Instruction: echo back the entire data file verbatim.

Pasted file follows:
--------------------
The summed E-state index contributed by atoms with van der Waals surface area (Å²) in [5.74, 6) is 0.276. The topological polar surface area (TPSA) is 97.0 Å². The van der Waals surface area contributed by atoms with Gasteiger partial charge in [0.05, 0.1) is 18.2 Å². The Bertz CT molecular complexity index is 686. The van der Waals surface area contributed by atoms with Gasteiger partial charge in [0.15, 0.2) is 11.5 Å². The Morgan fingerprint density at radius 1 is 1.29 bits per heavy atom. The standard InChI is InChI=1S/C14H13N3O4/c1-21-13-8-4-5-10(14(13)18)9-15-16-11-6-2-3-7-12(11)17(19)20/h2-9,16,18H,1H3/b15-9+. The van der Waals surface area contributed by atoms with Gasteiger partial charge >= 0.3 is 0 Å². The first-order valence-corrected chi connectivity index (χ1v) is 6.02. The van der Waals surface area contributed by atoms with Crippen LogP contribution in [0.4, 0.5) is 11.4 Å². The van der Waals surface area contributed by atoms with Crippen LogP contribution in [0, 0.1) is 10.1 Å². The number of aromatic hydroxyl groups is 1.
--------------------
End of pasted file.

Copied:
The summed E-state index contributed by atoms with van der Waals surface area (Å²) in [5.74, 6) is 0.276. The topological polar surface area (TPSA) is 97.0 Å². The van der Waals surface area contributed by atoms with Gasteiger partial charge in [0.05, 0.1) is 18.2 Å². The Bertz CT molecular complexity index is 686. The van der Waals surface area contributed by atoms with Gasteiger partial charge in [0.15, 0.2) is 11.5 Å². The Morgan fingerprint density at radius 1 is 1.29 bits per heavy atom. The standard InChI is InChI=1S/C14H13N3O4/c1-21-13-8-4-5-10(14(13)18)9-15-16-11-6-2-3-7-12(11)17(19)20/h2-9,16,18H,1H3/b15-9+. The van der Waals surface area contributed by atoms with Gasteiger partial charge >= 0.3 is 0 Å². The first-order valence-corrected chi connectivity index (χ1v) is 6.02. The van der Waals surface area contributed by atoms with Crippen LogP contribution in [0.4, 0.5) is 11.4 Å². The van der Waals surface area contributed by atoms with Crippen LogP contribution in [0, 0.1) is 10.1 Å². The number of aromatic hydroxyl groups is 1.